Members of the public that believe they may have found a piece of space debris can reach out to SpaceX’s recovery hotline at 1-866-623-0234 or at recovery@spacex.com.

Typically, discarded pieces of space hardware fall to a watery grave in the ocean. But they do sometimes turn up on land.

Last year, for example, what was believed to be a piece of a SpaceX rocket’s second stage — which powers the rocket after the lower first stage expends all its fuel — washed up on a farm in Washington state.

SpaceX does not attempt to recover the second stage of its rockets, though it does land, refurbish and refly most of its first-stage rocket boosters, which are the largest part of the rocket and give the initial boost at liftoff. Dragon capsules ride to orbit sitting atop the rockets.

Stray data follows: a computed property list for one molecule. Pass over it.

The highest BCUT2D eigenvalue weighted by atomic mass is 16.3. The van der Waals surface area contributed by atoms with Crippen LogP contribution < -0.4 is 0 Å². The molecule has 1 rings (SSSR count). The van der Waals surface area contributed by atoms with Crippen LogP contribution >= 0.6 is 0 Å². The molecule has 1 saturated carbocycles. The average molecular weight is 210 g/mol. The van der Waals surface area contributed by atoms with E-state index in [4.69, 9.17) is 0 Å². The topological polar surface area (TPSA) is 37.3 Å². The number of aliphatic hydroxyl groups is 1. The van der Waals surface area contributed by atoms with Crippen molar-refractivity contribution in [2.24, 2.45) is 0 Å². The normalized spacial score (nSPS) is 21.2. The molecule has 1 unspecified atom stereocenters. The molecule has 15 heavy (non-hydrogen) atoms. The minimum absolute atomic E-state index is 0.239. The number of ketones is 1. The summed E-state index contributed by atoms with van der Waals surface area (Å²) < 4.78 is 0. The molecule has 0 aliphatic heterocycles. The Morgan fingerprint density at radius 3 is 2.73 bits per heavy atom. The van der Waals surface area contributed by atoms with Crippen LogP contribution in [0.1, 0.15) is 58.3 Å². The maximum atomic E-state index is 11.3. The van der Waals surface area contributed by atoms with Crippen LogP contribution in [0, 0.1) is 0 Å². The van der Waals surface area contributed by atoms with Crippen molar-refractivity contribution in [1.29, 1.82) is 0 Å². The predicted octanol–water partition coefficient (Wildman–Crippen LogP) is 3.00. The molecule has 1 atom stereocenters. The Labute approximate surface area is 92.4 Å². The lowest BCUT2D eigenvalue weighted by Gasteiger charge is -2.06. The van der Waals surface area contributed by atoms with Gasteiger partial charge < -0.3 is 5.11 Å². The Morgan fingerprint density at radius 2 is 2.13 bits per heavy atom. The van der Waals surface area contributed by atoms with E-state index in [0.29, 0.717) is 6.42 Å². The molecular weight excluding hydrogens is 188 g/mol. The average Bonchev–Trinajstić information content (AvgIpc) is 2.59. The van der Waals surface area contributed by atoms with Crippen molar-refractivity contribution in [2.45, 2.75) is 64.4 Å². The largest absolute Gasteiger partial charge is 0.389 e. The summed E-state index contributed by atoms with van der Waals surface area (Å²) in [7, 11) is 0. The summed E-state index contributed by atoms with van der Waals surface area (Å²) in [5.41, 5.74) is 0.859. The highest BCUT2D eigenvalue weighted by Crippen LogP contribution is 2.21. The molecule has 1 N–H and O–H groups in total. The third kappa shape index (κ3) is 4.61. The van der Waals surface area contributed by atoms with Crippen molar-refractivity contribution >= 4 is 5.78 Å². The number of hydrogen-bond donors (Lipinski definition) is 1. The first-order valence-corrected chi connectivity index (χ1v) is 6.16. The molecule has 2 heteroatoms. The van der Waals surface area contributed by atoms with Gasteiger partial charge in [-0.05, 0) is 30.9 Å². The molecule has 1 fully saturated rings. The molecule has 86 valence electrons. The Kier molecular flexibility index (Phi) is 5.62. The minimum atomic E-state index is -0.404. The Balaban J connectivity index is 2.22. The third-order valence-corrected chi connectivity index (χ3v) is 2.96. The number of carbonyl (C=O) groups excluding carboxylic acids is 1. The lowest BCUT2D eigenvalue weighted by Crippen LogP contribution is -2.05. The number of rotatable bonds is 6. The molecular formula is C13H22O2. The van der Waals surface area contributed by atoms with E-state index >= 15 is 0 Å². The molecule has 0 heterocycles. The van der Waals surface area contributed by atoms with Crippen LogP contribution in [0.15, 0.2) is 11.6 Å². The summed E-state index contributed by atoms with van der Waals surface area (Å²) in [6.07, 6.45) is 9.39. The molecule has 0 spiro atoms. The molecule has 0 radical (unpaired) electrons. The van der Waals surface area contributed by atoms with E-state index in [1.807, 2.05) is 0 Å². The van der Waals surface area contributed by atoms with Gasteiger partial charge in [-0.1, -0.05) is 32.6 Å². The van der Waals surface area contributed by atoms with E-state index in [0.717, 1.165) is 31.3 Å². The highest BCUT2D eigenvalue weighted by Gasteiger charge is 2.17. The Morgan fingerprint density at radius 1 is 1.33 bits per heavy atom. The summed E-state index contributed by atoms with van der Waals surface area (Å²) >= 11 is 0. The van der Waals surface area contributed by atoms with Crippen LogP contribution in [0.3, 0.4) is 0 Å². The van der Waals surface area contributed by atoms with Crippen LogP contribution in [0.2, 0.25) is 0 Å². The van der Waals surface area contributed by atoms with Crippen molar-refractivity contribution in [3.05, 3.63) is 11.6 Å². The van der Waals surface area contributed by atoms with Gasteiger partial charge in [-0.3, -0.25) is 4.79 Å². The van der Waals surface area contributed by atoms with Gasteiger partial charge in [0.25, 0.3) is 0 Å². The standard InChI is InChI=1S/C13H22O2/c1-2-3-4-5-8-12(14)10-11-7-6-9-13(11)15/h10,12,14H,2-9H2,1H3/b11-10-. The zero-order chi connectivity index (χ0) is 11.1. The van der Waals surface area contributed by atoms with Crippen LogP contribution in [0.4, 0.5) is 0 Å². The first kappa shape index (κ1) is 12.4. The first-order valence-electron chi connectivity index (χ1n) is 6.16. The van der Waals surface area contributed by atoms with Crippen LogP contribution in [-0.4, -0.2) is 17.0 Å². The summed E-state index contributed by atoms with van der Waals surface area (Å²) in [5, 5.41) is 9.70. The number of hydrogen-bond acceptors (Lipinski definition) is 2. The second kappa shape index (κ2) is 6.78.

Why Animals Aren’t Getting Battered By BA.5 and Omicron Like Humans Are

For more than two years, COVID-19 has had its way with humanity. But humans are not the only victims of the virus. The disease, which leading theories still indicate spilled over from animals to humans in a Wuhan, China seafood wholesale market, has now infected pets and animals from farms, laboratories, and zoos. It has also found its way into the wild, infecting many non-domesticated species.